The best way to fix the Hibernate “HHH000104: firstResult/maxResults specified with collection fetch; applying in memory!” warning message

(Last Updated On: January 4, 2018)

Introduction

If you’ve been using Hibernate long enough, then you surely must have seen this WARN log message when doing pagination while join-fetching multiple entities.

HHH000104: firstResult/maxResults specified with collection fetch; applying in memory!

In this article, I’m going to show a very elegant solution to fix this issue.

Domain Model

Considering we have the following entities:

The Post entity has a bidirectional @OneToMany association with PostComment.

@OneToMany(mappedBy = "post", cascade = CascadeType.ALL)
private List<PostComment> comments = new ArrayList<>();

The problem

Now, consider the following JPQL query:

List<Post> posts = entityManager.createQuery(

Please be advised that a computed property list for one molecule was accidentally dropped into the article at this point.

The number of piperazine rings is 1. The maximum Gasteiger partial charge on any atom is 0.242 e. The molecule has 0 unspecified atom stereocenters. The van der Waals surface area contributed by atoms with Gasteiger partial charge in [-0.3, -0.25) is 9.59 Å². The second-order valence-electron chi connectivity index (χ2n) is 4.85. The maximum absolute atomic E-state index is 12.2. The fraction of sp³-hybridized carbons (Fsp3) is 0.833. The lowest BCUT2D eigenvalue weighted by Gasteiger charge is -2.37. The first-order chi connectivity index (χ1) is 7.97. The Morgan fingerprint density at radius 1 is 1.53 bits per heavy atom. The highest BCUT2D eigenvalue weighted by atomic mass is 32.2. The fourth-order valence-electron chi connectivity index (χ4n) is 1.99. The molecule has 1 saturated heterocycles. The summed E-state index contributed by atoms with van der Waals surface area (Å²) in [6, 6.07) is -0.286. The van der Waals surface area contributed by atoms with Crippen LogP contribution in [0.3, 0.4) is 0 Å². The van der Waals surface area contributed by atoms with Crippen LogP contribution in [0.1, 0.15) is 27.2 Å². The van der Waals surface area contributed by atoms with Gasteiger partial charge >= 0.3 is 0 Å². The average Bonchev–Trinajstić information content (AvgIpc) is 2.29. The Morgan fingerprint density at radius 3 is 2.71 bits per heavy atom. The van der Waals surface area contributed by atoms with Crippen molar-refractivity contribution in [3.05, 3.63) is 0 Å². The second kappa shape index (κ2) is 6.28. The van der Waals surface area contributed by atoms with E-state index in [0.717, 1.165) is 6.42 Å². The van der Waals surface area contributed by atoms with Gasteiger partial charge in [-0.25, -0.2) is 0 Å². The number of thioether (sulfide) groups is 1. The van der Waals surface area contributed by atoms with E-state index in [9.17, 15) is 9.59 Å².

"select p " +
    "from Post p " +
    "left join fetch p.comments " +
    "where p.title like :title " +
    "order by p.id", Post.class)
.setParameter("title", titlePattern)
.setMaxResults(maxResults)
.getResultList();

We want to fetch the Post entities along with their comments and limit the result set to a maximum number of entries.

When running the JPQL query above, Hibernate limits the number of Post entries, but it issues the aforementioned warning:

HHH000104: firstResult/maxResults specified with collection fetch; applying in memory!

The reason why Hibernate does the pagination in memory as it cannot just truncate the result set using SQL-level pagination. If it did that, then the result set be truncated in the middle of the PostComments rows, therefore returning a Post entity with just a subset of comments.

Because Hibernate favors consistency, it fetches the entire result set and does the pagination in memory. However, that can be suboptimal, so what can we do about it?

The solution

As I already explained, Window Functions are the answer to many Query-related problems.